'Villages' Retirement Home is Widower's Sex Paradise
Lady LAKE, Fla. — It's 11 p.m. at the Bourbon Street Bar, and Roselyn's gyrating her hips to the blues band, Sue's sipping a cocktail and flirting with her new boyfriend, and Alan is scanning the crowd for cute girls.
"See those two?" a buxom blonde asks, pointing to an elegant couple at the bar. "They were caught having sex in their golf cart a few weeks ago. It happens a lot!"
Welcome to ground zero for geriatrics who are seriously getting it on.
It's a Thursday night at one of a half-dozen hot spots at the 20,000-acre Central Florida complex called The Villages, the largest gated retirement community in America — and one of the most popular destinations for New Yorkers in their golden years — where the female-to-male ratio runs 10 to 1.
It's a widower's paradise, and the word on the street is that there's a big black market for Viagra.
Though The Villages — which spans three counties with 40,000 homes and more than 70,000 residents — boasts 34 golf courses, nine country clubs, two downtown squares and a slew of restaurants and bars, getting lucky is one of the residents' primary pastimes.
The huge complex began growing rapidly in the mid-1990s, and reported cases of gonorrhea rocketed from 152 to 245, of syphilis rose from 17 to 33, and of chlamydia from 52 to 115 among those 55 and older in Florida from 1995 to 2005.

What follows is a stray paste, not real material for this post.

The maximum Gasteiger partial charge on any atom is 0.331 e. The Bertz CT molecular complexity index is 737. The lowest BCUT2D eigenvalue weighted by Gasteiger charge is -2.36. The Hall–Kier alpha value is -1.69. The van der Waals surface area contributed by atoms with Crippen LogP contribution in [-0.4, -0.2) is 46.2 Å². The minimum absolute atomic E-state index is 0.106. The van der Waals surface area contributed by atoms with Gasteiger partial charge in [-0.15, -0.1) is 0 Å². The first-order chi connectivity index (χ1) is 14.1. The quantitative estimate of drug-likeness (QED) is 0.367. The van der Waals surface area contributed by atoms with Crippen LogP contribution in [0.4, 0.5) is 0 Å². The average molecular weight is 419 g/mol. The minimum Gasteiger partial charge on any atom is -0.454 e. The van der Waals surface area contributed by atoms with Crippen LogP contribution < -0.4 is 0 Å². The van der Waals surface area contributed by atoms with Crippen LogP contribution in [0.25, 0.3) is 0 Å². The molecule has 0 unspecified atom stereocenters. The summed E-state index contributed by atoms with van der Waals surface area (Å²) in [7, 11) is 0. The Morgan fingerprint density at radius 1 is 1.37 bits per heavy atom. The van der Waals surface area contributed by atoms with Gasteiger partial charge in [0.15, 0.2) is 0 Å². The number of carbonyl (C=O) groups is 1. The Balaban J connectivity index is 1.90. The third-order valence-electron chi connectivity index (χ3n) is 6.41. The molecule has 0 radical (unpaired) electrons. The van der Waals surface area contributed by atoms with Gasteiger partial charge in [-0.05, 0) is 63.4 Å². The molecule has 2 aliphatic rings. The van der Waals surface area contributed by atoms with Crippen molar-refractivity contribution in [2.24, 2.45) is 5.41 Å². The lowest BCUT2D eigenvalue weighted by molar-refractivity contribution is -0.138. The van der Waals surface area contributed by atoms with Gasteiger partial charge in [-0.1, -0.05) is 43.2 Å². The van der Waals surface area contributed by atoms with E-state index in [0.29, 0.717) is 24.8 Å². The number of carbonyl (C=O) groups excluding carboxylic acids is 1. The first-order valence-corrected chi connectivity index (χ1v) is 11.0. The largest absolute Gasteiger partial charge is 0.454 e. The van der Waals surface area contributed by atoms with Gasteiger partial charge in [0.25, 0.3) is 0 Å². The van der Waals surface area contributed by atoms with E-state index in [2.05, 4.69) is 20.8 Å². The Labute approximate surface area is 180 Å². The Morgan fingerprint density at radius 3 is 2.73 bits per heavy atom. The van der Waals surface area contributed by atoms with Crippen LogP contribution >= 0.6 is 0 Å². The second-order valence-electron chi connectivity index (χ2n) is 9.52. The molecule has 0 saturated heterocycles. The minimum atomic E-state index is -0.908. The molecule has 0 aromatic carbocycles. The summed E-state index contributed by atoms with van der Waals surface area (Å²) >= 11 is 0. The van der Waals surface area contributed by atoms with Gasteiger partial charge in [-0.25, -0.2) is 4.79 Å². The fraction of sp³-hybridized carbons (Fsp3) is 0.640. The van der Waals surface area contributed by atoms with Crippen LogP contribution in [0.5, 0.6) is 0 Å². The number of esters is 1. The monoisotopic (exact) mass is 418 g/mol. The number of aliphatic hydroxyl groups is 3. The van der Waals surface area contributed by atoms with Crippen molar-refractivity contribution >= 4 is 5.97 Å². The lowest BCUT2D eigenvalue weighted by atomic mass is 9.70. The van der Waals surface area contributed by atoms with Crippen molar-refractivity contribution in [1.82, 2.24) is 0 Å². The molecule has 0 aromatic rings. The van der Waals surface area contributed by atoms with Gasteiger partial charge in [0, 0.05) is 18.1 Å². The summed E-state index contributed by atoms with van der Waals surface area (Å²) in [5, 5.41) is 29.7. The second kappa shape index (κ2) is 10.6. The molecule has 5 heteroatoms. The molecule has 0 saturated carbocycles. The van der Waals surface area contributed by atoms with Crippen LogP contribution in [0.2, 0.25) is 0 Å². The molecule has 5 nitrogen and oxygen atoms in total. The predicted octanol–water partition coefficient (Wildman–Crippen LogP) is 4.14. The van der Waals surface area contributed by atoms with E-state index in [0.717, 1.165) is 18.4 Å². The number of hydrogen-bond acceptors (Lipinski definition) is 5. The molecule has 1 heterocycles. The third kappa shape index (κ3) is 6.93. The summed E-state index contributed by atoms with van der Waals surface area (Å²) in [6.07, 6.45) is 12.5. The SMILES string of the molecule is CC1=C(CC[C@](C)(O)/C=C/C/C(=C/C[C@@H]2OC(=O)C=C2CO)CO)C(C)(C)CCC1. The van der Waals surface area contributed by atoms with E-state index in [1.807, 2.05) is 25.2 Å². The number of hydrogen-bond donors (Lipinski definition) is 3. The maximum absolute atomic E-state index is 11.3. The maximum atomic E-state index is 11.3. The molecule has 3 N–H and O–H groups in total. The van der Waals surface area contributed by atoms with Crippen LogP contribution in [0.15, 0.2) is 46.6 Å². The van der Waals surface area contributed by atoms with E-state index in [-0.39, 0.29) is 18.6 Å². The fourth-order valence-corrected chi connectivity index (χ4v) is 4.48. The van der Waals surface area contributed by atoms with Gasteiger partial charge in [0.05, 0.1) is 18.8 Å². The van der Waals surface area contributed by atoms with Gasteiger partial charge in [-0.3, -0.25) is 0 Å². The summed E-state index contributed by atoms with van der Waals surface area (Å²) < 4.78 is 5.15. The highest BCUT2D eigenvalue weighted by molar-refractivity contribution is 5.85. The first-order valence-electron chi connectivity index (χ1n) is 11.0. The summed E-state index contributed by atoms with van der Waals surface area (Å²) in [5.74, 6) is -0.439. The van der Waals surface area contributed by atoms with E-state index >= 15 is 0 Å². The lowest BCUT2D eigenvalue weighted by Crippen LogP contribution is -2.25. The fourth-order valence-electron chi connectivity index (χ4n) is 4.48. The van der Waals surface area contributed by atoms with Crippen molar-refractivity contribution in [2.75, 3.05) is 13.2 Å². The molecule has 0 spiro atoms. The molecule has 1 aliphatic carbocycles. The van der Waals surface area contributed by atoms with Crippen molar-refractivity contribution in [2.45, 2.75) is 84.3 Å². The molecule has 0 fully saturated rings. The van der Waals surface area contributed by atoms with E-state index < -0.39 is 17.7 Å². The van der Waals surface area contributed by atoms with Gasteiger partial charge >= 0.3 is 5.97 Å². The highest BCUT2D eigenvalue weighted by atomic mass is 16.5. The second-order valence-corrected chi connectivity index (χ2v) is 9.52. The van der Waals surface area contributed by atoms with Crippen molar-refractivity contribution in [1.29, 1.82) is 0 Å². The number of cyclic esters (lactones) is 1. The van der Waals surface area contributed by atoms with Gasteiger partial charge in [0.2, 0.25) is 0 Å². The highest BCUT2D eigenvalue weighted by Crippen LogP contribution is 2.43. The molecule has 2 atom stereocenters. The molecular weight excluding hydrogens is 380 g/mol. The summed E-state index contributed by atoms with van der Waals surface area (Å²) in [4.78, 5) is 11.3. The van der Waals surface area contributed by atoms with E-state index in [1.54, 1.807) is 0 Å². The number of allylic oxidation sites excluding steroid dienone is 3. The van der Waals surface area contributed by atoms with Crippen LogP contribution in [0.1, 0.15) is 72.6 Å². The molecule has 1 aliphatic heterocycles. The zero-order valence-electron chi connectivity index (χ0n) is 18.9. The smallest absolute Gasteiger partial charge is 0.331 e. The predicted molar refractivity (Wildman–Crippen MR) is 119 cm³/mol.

The state's sexually transmitted disease rate among those over 65 is one of the fastest growing in the country, one report claims.
In 2006, a local gynecologist reported that she treated more cases of herpes and human papillomavirus at The Villages than she did when she worked in Miami.
"I get offers for sex all the time," brags Dave, 70, who, like others who spoke about their sexually active set, asked that his real name not be used, "especially by women in their 70s. They say, 'Are you busy tonight? I'll show you a good time.' "
One overly charming lady-killer known as "Mr. Midnight" boasted of one of his conquests last year: "Absolutely beautiful. I've had her a few times. She comes over, takes a shower, jumps in bed, and then gets dressed and leaves. She's simply the best."
His story was told by Andrew Blechman, author of "Leisureville," about communities like The Villages.
"There is lots of romance around here," said Jean, a 63-year-old retired teacher. "But most of the men want a one-night meaningful relationship."
Her friend Louise agrees.
"A lot of the men down here are cheaper than heck," she says, "and a lot of the women are extremely brazen. Some girls will go into the parking lot with a man and come back a half-hour later like nothing happened!"
"We've had some of those complaints," said a laughing Lt. Laurie Davis of the Lady Lake Police Department, ticking off other offenses, like drunken driving in golf carts, illegal drug use, and bar fights.
"Whatever you know about 20-year-olds, it's the same with seniors," said Roselyn Shelley, 68, a divorced former dancer.
Sue Rice, a blonde who will only admit to being over 60 but who looks to be about 80 and dances like she's 14, has hooked up with Larry Tucker, an ex-banker about a decade her junior.
Tucker sports a gold charm around his neck that reads, "Bankers do it with interest."
"Feel this," Rice says, bouncing up from her bar stool and pinching her slim waist. "My body is the same as it was in high school! He can't keep up with me!"
According to Alan, a swarthy 62-year-old, there's a thriving black market for little blue Viagra pills.
"I did it once," he said. "I paid 12 bucks for a single pill."
Local cops just try to keep up.
"You see two 70-year-olds with canes fighting over a woman and you think, 'Oh, jeez,' " Lt. Davis said.